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Unifor’s fight to secure jobs at Cami highlights the shift of work to Mexico under NAFTA

By Norman De Bono, The London Free Press

Striking Cami workers march Friday in a rally outside the Ingersoll plant. As the dispute nears its fourth week, there’s no end in sight. GM Canada and Unifor remain “far apart,” says the union representing the 2,800 workers. The two sides are to resume bargaining on Tuesday. (BRUCE CHESSELL/Sentinel-Review)

Striking Cami workers march Friday in a rally outside the Ingersoll plant. As the dispute nears its fourth week, there’s no end in sight. GM Canada and Unifor remain “far apart,” says the union representing the 2,800 workers. The two sides are to resume bargaining on Tuesday. (BRUCE CHESSELL/Sentinel-Review)

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It’s a microcosm of a larger fight.

As the strike by 2,800 workers at Ingersoll’s Cami assembly plant nears its fourth week, the standoff underlines what’s happened to Canada’s auto industry under the North American Free Trade Agreement (NAFTA) and why the stakes are so high, especially with a tough-talking Donald Trump in the White House.

Big auto assembly plants paying top wages, like Cami, have closed with that work moving south, from both Canada and the U.S., to low-wage Mexico.

The not-so-obvious parts of the industry here, however — the many parts plants that supply auto­makers, like those up and down Highway 401 in Southwestern Ontario — have boomed.

NAFTA has driven massive change in Canada’s auto industry, both good and bad, economists and industry watchers argue.

The continent-wide trade deal, enacted in 1994, has been slammed by Unifor as leading to the ruin of the Canadian auto industry and has been directly blamed for the ongoing strike by workers at Cami Assembly in Ingersoll.

But the trade agreement has helped the industry as well as hurt it, integrating our economy directly with the fortunes of the United States, some say.

“The numbers speak for themselves,” said Dennis Darby, chief executive of Canadian Manufacturers and Exporters.

Seventy-five per cent of our trade is with NAFTA partners, “and it has been positive,” he said. “In 1993, we exported less than $40 billion to the U.S. in vehicles and parts and now it is $75 billion today.”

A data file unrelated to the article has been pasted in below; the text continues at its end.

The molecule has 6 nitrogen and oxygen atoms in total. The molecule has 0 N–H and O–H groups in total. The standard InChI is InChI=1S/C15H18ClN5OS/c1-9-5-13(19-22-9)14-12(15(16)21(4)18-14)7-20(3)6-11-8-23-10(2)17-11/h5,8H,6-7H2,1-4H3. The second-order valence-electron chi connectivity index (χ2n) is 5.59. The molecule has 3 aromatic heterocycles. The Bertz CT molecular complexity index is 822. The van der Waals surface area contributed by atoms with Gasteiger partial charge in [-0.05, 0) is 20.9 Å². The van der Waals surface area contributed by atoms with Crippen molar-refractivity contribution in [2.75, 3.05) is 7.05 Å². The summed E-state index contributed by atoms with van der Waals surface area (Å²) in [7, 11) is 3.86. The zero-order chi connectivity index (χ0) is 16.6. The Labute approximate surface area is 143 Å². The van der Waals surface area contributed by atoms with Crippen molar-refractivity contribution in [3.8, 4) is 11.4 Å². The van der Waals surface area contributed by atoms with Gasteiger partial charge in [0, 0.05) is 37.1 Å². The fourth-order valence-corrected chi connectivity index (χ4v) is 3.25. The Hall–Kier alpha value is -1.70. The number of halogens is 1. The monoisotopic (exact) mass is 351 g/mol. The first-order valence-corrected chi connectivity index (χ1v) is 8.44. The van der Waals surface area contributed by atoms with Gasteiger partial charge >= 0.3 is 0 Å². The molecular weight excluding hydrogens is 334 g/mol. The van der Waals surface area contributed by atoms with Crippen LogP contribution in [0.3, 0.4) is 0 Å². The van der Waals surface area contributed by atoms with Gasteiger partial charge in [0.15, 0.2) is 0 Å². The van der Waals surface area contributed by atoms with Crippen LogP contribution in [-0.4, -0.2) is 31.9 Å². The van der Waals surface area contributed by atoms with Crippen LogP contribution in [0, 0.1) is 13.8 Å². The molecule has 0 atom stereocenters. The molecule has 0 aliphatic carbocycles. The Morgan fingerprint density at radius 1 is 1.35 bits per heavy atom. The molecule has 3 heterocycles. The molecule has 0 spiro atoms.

Perhaps more importantly, it has forced industry here to specialize, become expert, so to speak. In the language of business, we have become “advanced manufacturers.”

That means low tech is out, high tech is in.

We can now boast of software development and technology in machining and parts-making that make us specialized. It also means a lot of industry has fallen, not able to compete with low-paying jobs, specifically in Mexico.

“There has been a push to investment, to automation,” said Kristelle Audet, senior economist with the Conference Board of Canada.

“But there has been a lot of investment in Mexico. It is a fact that today every single car manufacturer in the world has investment in Mexico. There has been a shift in auto assembly in Mexico, and NAFTA empowered that.”

It’s not hard to see why. Wages at assembly plants there range from $3 to $8 an hour, compared to $34 an hour here for workers at large auto assembly plants, like Cami. Its 2,800 workers are on strike, largely over job security language demanding it will not lose work, assembling the Chevrolet Equinox crossover vehicle, to Mexico.

Union leaders have called the strike a fight over NAFTA. After the plant lost production of the GMC Terrain in July to Mexico — along with the jobs of more than 400 workers — it became the “poster child” for what is wrong with the trade deal, they argue.

“In big-picture terms, what we have done is trade jobs in Ontario for automakers’ profits,” said

Jeff Rubin, economist and senior fellow with the Centre for International Governance and Innovation, who has written on the trade deal.

“There has been a huge shift in employment to Mexico. In the last 10 years, we have seen massive investment in industry in Mexico.”

The auto sector in Canada has lost about 45,000 jobs over 15 years, according to Statistics Canada. Its total has fallen from more than 170,000 in 2001 to 126,875 in 2016.

“From 2010 to 2015, the investment in vehicles in Mexico is five times the investment here,” said Rubin, a former chief economist with CIBC.

“That is not a surprise. Why wouldn’t they, given the difference in labour costs?”

In Canada under NAFTA, automakers have closed four assembly plants, while 10 have been shuttered in the U.S. In Mexico, eight have opened and there are now plans to open two more, according to figures from Ward’s ­Automotive.

But the Conference Board puts forward different figures when it comes to jobs and a more positive picture of manufacturing production, saying the auto sector employed 116,000 in 1994 and that dropped to 106,800 in 2016.